Darcy could not help but agree. Unlike his cousin, he had no reason to avoid that particularly unpleasant branch of the family as they tended to avoid him as they had looked down on his father and mother's marriage because the Darcys were untitled though with an equal history and consequence. Even his aunt Catherine had acknowledged that, though he could have done without her insistence that he and his cousin Anne were formed for one another and proven deaf to his demurrals, though admittedly he could perhaps have been more direct and final in his speech to her, as now he knew he was due for perhaps one of the most unpleasant conversations in his life, one that was long in coming.
As he saw his two youngest future sisters pass him giggling together, he was suddenly struck that despite their and their mother's less than appropriate manners, they were hardly worse than some of his Fitzwilliam relations. In point of fact even at their most malicious, they could hardly match the condescension or the spite of those parts of his family. He felt an unaccountable chill at that thought. He had at one time thought only about his superior connections in relation to Elizabeth's but the truth is while he did have more highly placed relations, he could hardly say that he had better behaved ones, especially considering some of the barely hushed up scandals involving his uncle Oliver's eldest daughter Cordelia, with whom he would never allow Georgiana to associate save for the barest passing courtesy if they were ever to meet in a public place and that was only out of a sense of family loyalty. Fortunately Cordelia had been married to a Scottish peer and spent little to no time in England. As well, there had been no reason for them to be in company with the Oliver Fitzwilliams for some years, and frankly he had no desire to change that.
Suddenly his Elizabeth's voice penetrated the fog of his thoughts. "You look rather troubled, Mr. Darcy."
Her smile made him feel lighter. "Troubled. Not particularly, Miss Elizabeth." He leaned closer and whispered in her ear, "Though I did miss your company."
She blushed and looking somewhat discomposed, turned to his cousin. "And you, Colonel, you seem uncharacteristically somber. Is it the solemnity of the occasion that has overcome you?"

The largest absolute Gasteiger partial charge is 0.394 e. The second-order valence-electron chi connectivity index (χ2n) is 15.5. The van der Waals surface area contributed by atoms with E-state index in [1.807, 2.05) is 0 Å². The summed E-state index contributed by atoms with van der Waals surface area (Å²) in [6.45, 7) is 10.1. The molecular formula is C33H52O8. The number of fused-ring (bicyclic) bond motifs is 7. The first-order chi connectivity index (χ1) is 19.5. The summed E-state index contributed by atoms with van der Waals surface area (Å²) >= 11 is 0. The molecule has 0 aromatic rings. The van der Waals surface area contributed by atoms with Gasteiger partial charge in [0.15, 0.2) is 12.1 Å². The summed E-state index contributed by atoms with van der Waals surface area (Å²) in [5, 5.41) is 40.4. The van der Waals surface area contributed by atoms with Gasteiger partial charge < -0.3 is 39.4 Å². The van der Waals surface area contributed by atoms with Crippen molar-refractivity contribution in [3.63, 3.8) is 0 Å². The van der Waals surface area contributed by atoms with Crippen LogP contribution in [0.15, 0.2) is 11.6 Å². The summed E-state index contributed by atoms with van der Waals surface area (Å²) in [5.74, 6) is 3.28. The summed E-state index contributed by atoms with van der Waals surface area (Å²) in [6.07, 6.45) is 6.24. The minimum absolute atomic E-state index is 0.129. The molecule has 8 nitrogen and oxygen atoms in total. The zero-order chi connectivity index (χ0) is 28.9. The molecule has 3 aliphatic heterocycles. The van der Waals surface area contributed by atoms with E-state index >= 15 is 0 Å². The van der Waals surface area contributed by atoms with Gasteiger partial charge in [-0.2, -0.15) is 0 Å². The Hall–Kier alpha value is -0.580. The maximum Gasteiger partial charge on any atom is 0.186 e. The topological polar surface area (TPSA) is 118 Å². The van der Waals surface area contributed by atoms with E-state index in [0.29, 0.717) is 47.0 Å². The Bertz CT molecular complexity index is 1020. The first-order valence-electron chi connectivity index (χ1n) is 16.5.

"Not at all," Fitzwilliam said. "I was merely contemplating an event I was not attending and reflecting how much more delightful this one is, though I imagine it will pale in comparison to the one to come. Do you not agree, Darcy?"
"It is not an aspect that I have given much thought to as of yet," Darcy said.
"And it is generally not something that gentlemen concern themselves with from what I have observed," Elizabeth said.
"That is true," Colonel Fitzwilliam said. "We merely enjoy the celebration without overly worrying about the preparation involved. Your mother has excelled here." He looked at Darcy who glared back at him and seemed about to make his excuses when Kitty and Lydia returned giggling.
"Oh, Colonel," Lydia said. "What ever are you doing standing here? It has to be so dull. We're going to have some dancing, and you must dance with us both. Though me first."
"I'm the oldest," Kitty insisted. "You could dance with Denny. But really, Colonel, you must come with us. We need an extra man."
"Kitty, Lydia, please," Elizabeth tried admonishing them.
"Oh, la, Lizzy, don't be dull. You and Mr. Darcy could come with us. This is supposed to be a celebration. Come along Colonel; you'll have so much more fun with us." Lydia grabbed one of the Colonel's arms and Kitty the other, and they nearly dragged the Colonel away, though Darcy believed that Fitzwilliam wanted to escape from his displeasure.
He looked at Elizabeth who was staring at her sisters and muttering something about school not happening soon enough, before she looked up at Darcy with a lighter expression. "To get back to the question I meant to ask, whatever did your cousin do to make you glare so fiercely at him?"
"Nothing of note," Darcy said, the irritation that had again arisen with her question dissipating at the affection in her expression. "However, if there is any news you wish to keep absolutely confidential, I beg you do not reveal it in his vicinity. He is a man incapable of keeping a secret."
"That is a pity considering he is a soldier," Elizabeth said. "I trust his superiors are aware of this failing."
"I would hope so. Perhaps they take advantage of this and give him misinformation to disseminate to the enemy," Darcy said with a smile.
Elizabeth laughed. "That would be useful. And I will not be distracted by your humor, good sir. What has he revealed that vexes you?"